He joined the choir at age 5, and soon Bona's family realized they had a musical prodigy among them. Richard has a highly unusual gift -- he only has to look intently at someone playing, and he can learn the instrument. Not blessed with traditional instruments, Bona found creative ways of making instruments for himself, including reed flutes, a large balafon, wooden percussion instruments and a 12-string guitar. “I hung around the workshops where they repaired bicycles,” Bona recalls, “and as soon as the guys turned their backs, I'd put brake-cables in my pocket for my prototype.” Rehearsing for eight to 12 hours per day, Bona honed his skills.

He performed as a singer and a multi-instrumentalist in a range of religious ceremonies, and soon he became known beyond his village for his musical virtuosity. At age 11, Bona went with his father to Douala, sea-port city with nearly 2 million residents. Bona quickly found his first job, as a guitarist with a dance group. In 1980, the French owner of a local club gave him the task of setting up a small, jazz-inspired group (with soul-jazz and jazz-rock leanings).

Meanwhile, he entrusted Bona with a collection of some 500 vinyl albums. Through these albums, Bona discovered the essence of jazz -- the freedom, complexity and virtuosity of the music invented by the American descendants of his forebears. “That's how I came across the Jaco Pastorius album, the first one, the one with his name on it (Jaco Pastorius, Columbia, 1976), and I never looked back,” Bona says. “When I started listening to it, I wondered for a moment if I'd got the speed wrong -- I thought I was playing it at 45 rpm instead, and I even took a look.

Before Jaco, I'd never thought of playing bass.” Cleary, the influence was strong enough to hold. Years later, Billboard magazine said of Bona, “Richard Bona is the hottest electric bass player since Jaco Pastorius – and the first since that past master with the potential for solo stardom.” In 1989, when Bona was 22, he left Africa for Paris, where he quickly built a solid reputation.

He played with Didier Lockwood, Eric Lelann Marc Fosset and André Ceccarelli, and took part in studio sessions with leading musicians such as Manu Dibango, Salif Keita and Joe Zawinul (My People, 1992.) In 1995, he hooked up with Zawinul again, and he was invited to accompany Zawinul on a world tour. Bona's talents continue to gain notice in the world music community as a solo artist and a session player. The list of musicians who have played with Bona looks like the roster from the musicians' hall of fame. In addition to those already mentioned, Bona has performed with Michael and Randy Brecker, Chaka Khan,Harry Belafonte, Tito Puente, Bob James, Mike Stern, Larry Coryell, Steve Gadd, Joni Mitchell, Harry Connick Jr.,Chucho Valdes Herbie Hancock, Billy Cobham, Queen Latifah, Jacky Terrasson, Bobby McFerrin,David Sandborn,Joe Sample, Chick Corea, and George Benson.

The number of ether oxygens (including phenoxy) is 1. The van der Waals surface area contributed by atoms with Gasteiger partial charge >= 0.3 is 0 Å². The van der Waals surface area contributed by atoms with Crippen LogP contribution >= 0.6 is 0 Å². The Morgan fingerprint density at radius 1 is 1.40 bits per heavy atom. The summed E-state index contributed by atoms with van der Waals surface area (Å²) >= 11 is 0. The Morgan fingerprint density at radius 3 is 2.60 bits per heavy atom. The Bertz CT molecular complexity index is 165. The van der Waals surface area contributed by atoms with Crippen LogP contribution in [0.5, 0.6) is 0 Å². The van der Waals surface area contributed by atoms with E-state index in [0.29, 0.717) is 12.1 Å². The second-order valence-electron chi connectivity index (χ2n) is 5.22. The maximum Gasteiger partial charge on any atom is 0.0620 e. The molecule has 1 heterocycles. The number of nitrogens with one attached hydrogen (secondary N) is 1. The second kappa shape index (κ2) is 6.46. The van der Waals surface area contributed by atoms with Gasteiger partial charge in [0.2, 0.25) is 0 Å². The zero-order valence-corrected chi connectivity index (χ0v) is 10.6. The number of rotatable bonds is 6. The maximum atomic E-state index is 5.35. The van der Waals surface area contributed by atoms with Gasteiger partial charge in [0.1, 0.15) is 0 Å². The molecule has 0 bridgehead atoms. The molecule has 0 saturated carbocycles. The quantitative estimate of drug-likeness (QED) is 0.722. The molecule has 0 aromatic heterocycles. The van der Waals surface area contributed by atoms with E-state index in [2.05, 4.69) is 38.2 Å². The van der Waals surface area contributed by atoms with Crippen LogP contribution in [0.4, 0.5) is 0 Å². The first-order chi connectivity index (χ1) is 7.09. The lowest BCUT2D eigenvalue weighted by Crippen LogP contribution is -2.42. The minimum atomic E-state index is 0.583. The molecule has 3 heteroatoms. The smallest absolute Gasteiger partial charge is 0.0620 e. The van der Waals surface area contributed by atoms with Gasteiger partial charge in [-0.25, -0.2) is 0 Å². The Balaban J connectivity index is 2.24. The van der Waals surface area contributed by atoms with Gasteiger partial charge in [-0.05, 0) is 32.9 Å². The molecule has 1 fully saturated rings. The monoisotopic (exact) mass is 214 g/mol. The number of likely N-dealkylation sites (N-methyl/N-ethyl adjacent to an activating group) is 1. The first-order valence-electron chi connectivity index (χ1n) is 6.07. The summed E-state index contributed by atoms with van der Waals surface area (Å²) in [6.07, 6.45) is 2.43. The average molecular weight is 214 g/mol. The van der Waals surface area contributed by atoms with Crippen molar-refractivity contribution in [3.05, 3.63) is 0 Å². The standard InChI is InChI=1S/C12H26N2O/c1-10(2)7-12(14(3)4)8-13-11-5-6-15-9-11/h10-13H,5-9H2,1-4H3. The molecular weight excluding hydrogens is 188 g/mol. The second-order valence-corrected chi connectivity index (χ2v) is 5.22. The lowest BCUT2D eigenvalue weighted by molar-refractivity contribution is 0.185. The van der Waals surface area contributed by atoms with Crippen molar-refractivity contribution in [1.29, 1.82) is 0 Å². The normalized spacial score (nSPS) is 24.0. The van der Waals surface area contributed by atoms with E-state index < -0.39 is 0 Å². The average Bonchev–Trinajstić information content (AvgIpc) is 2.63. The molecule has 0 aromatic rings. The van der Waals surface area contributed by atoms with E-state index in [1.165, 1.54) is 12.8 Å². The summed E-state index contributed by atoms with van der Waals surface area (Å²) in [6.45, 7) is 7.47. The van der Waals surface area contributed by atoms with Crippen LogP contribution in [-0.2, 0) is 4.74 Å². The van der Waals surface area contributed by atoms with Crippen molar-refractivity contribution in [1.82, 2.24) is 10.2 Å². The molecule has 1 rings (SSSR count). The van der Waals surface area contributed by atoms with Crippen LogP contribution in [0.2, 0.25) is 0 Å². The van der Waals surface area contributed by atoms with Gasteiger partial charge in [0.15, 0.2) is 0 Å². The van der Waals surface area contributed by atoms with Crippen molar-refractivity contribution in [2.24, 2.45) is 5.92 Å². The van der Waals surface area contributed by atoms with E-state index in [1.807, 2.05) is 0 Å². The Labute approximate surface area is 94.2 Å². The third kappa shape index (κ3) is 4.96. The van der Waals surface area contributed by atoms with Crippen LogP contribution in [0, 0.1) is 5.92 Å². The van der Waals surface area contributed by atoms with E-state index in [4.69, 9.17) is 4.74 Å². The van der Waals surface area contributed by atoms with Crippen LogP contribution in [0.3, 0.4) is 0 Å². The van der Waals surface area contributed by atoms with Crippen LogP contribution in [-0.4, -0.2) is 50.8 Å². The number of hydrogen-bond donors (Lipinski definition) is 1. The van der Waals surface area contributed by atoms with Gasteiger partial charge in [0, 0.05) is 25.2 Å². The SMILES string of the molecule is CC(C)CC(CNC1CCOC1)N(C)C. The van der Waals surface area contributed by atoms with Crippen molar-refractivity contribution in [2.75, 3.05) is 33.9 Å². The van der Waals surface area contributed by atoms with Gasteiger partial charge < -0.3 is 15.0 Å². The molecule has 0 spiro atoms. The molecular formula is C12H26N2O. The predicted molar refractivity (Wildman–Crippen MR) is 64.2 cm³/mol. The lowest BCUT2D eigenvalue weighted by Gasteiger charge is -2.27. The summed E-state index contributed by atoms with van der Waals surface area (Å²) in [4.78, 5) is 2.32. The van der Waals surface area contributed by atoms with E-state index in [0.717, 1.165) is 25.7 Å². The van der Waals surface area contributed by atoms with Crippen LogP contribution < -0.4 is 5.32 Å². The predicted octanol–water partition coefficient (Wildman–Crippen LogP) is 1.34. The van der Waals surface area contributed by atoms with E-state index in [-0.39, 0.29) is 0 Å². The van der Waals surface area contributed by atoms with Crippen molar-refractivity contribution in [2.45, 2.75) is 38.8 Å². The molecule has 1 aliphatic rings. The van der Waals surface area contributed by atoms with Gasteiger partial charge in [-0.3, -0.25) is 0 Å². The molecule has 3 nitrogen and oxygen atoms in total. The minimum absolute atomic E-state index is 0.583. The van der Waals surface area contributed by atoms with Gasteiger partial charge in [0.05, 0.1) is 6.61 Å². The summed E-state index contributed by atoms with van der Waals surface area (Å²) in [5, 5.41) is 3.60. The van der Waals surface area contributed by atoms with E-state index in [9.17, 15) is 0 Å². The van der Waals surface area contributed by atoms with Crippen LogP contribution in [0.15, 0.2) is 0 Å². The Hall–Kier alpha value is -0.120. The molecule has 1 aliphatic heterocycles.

Bona also joined forces with Zawinul again in 1998, when he sang and played bass and percussion on Zawinul's world tour; and last year, when Bona played the same role on Zawinul's album, Faces & Places. In addition, Branford Marsalis recommended Bona to play on the first compact disc by Frank McComb, the singer from the Buckshot Le Fonque group (the funky side of the elder of the Marsalis Brothers).

The album was produced by Columbia, and a few months later, the label gave Richard the chance to create his first album as the leader. Throughout his amazing musical journey, Bona has absorbed the spirit and the rhythms of the places he has visited.

Fortunately for the listener, Bona has the talent to blend these discoveries into a musical masterpiece. Music lovers wishing to discover the world do not need to purchase a plane ticket, surf the Internet, or even watch an international newscast. All they need is a copy of Tiki, and Bona will be their musical tour guide on a visit to the corners of the globe, to explore the people and the soul of many nations.